Waiting Game

<b>Alonzo Jackson</b> knows exactly where he's going to be for this weekend's NFL draft. In front of the television with his telephone nearby. He also will probably share a private moment with his father as well. "I am eager to get it on myself. It's nerve-wracking, believe me," Jackson said Monday. Jackson also thanked Seminole fans for their support and prayers during his family's time of grief with the recent death of his father to cancer.

Alonzo Jackson knows exactly where he's going to be for this weekend's NFL draft. In front of the television with his telephone nearby. He also will probably share a private moment with his father as well.

"Man, I am gonna be the kind of guy sitting by the phone looking at the TV. I want to be the first to know," a laughing Jackson said Monday.

"I am going to be watching it. I used to watch the draft when I was a little guy coming up. I always wanted to be in New York. I wasn't fortunate enough to be invited to New York, but I am going to be watching it, checking it out, seeing what they say - the might be wrong or they might be right - but just watching the draft and living a dream.

"I lived my dream of playing for the great Florida State Seminoles and now I get to live another dream of playing in the NFL. I am eager to get it on myself. It's nerve-wracking, believe me."

The personable Jackson, who emerged as one of the best edge rushers in college football the last two years at Florida State, is one eight Seminoles who are expected to be selected during the two-day draft.

The 6-4, 255-pound Jackson wreaked havoc in the opposing backfield on a weekly basis, recording 125 tackles (72 solos) with 23 quarterback sacks and 33 stops behind the line of scrimmage during his career.

Still, Jackson doesn't exactly know where he fits in the NFL draft puzzle.

Jackson has spent most of the past few months in Tallahassee working out primarily with offensive lineman Montrae Holland. Others who are expected to join that pair in the draft include receivers Talman Gardner and Anquan Boldin, offensive linemen Brett Williams, Todd Williams and Antoine Mirambeau and tailback Nick Maddox

'Somebody just tell me which team I am going to, and let me go at it," Jackson said. "It's kind of like a poker game. Everybody says they like me but they don't want to let everybody else know they like me. They are trying to stay incognito I guess."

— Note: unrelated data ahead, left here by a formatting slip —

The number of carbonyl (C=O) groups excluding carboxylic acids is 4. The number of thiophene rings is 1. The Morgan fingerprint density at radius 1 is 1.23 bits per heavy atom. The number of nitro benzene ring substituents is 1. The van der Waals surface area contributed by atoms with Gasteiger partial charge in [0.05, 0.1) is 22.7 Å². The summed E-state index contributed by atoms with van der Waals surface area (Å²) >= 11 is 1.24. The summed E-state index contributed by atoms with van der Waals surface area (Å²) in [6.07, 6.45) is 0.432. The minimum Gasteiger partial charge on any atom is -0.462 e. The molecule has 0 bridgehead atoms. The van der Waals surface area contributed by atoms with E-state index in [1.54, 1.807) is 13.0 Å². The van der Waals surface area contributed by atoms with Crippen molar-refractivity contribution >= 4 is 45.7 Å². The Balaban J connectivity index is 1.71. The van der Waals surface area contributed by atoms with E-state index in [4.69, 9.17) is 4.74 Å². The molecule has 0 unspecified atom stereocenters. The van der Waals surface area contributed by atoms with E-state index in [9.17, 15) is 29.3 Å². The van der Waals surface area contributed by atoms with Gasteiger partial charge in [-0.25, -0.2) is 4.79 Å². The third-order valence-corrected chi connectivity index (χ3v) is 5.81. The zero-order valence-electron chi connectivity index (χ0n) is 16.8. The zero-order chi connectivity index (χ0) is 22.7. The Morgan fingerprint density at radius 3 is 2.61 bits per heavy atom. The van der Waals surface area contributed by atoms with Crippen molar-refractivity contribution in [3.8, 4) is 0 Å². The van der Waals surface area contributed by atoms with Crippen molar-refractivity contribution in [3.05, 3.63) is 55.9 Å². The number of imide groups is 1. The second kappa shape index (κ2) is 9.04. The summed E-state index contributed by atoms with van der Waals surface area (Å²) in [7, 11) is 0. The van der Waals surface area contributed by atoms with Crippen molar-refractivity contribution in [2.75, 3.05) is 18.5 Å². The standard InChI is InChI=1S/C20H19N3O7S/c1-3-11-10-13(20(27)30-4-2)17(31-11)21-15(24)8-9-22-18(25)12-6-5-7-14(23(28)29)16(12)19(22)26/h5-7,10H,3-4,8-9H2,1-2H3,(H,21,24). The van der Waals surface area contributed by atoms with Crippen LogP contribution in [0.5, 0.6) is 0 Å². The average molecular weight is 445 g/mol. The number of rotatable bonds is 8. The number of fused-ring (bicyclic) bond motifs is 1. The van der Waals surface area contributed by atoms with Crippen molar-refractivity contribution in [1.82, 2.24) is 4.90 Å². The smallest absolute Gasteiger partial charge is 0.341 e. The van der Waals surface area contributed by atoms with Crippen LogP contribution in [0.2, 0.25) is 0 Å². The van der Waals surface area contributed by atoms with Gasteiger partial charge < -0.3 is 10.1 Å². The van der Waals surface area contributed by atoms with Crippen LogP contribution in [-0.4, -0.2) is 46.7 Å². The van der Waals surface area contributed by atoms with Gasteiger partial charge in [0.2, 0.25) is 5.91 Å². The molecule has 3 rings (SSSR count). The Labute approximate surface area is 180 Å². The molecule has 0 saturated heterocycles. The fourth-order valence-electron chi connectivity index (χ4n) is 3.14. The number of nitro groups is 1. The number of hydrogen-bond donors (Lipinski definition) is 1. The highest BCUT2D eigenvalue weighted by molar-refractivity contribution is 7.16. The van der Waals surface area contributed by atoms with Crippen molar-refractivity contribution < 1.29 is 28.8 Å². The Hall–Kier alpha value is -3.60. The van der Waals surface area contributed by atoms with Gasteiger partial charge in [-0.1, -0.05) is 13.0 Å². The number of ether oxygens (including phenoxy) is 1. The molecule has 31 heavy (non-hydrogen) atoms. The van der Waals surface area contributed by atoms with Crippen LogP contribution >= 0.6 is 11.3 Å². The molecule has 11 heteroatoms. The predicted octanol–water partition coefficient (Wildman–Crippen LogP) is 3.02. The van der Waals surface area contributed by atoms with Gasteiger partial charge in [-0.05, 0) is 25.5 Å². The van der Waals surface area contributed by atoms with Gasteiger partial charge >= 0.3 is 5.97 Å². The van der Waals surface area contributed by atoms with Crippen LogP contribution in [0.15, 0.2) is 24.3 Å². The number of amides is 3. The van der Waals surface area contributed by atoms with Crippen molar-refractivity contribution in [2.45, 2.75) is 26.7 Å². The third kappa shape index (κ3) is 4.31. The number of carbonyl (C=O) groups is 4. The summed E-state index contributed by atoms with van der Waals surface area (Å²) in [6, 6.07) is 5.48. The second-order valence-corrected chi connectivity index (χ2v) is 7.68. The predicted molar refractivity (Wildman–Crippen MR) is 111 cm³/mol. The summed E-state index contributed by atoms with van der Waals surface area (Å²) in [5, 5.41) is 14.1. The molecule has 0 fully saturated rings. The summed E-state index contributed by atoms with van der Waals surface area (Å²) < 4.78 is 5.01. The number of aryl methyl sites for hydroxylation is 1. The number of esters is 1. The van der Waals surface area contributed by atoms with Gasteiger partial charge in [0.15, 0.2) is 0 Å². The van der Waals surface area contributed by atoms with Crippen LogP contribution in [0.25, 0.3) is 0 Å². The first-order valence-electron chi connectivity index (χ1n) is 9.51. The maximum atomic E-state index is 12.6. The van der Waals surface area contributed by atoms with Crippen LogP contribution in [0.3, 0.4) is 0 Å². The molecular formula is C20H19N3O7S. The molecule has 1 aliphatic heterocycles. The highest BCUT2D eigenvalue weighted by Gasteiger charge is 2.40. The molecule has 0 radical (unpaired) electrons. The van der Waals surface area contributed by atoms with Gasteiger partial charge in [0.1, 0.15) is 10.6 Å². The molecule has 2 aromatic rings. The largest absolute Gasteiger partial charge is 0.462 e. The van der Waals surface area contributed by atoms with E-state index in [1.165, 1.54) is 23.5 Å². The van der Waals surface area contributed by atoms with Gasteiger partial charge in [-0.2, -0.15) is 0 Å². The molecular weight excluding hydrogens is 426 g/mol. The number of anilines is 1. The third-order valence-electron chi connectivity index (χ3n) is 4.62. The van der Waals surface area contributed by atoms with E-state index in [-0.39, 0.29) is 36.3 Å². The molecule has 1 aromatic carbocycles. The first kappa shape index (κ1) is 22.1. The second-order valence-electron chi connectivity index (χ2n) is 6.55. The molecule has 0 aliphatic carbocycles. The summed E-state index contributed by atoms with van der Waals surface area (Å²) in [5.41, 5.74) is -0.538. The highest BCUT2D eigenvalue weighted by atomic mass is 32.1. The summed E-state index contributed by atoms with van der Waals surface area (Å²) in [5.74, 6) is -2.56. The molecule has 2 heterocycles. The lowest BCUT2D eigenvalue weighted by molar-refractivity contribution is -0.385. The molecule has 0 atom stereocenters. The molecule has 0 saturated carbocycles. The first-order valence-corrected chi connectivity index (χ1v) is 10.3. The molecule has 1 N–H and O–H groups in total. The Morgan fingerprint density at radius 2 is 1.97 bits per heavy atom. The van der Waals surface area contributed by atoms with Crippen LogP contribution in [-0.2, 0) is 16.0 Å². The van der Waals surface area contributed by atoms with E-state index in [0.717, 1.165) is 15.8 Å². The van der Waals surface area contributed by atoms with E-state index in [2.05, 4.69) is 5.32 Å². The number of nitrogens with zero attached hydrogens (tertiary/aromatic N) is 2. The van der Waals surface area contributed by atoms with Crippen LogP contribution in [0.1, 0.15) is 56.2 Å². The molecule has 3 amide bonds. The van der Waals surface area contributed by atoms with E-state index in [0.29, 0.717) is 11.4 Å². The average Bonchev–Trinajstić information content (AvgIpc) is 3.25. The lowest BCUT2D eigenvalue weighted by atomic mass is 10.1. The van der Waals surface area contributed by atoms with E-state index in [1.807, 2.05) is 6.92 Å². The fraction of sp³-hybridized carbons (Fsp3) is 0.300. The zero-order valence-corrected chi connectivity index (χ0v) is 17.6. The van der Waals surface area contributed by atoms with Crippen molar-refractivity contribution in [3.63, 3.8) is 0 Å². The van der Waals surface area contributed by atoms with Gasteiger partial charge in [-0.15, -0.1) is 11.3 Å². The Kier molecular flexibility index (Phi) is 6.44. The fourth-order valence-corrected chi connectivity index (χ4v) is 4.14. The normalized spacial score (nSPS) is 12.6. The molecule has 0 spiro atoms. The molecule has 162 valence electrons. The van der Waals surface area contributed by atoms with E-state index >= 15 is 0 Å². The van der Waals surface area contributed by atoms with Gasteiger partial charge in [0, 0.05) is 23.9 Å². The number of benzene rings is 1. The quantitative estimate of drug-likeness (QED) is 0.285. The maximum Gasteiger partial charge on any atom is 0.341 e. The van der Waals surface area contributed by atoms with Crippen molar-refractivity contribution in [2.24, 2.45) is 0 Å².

While Jackson displays the top-end speed to get up field instantly and string the plays wide, he struggles to maintain position against the larger blockers, according to one scouting service. Still, Jackson's 23 sacks rank fifth on the school's career-record list. Only Darnell Dockett (47, 2000-02) and Ron Simmons (44, 1977-80) had more tackles for losses in FSU history.

"I've been working on improving my strength," Jackson said. "They (NFL scouts) like people who are stronger than I am. But I am a guy who utilizes leverage, speed and quickness. It just all depends what kind of defensive end they want or what they are trying to address. I know when I put my hat on the ball. I know who is going to get to the quarterback first and that's me."

Jackson's smile, energy and good-nature were contagious while at FSU. His inner strength also was recently tested with the passing of his father, who died after a lengthy illness with cancer. Jackson, from Americus, Ga., says he and his family have held together through prayer and love.

Jackson also wanted to thank FSU fans in Tally and beyond for their thoughts and prayers, saying "prayers do change things. It helped me and my Mom get through this and I want to thank everyone in Tallahassee and FSU fans everywhere for their support."

While Jackson plans to be in front of his television Saturday, he wouldn't mind a signal from his father - hopefully before the draft.

"He knows what team I am going to," Jackson said and laughed. "He just won't tell me. You know the Lord knows and he's up there with Him. But he won't even tell me, but that's cool. I understand. I'll just have to wait."


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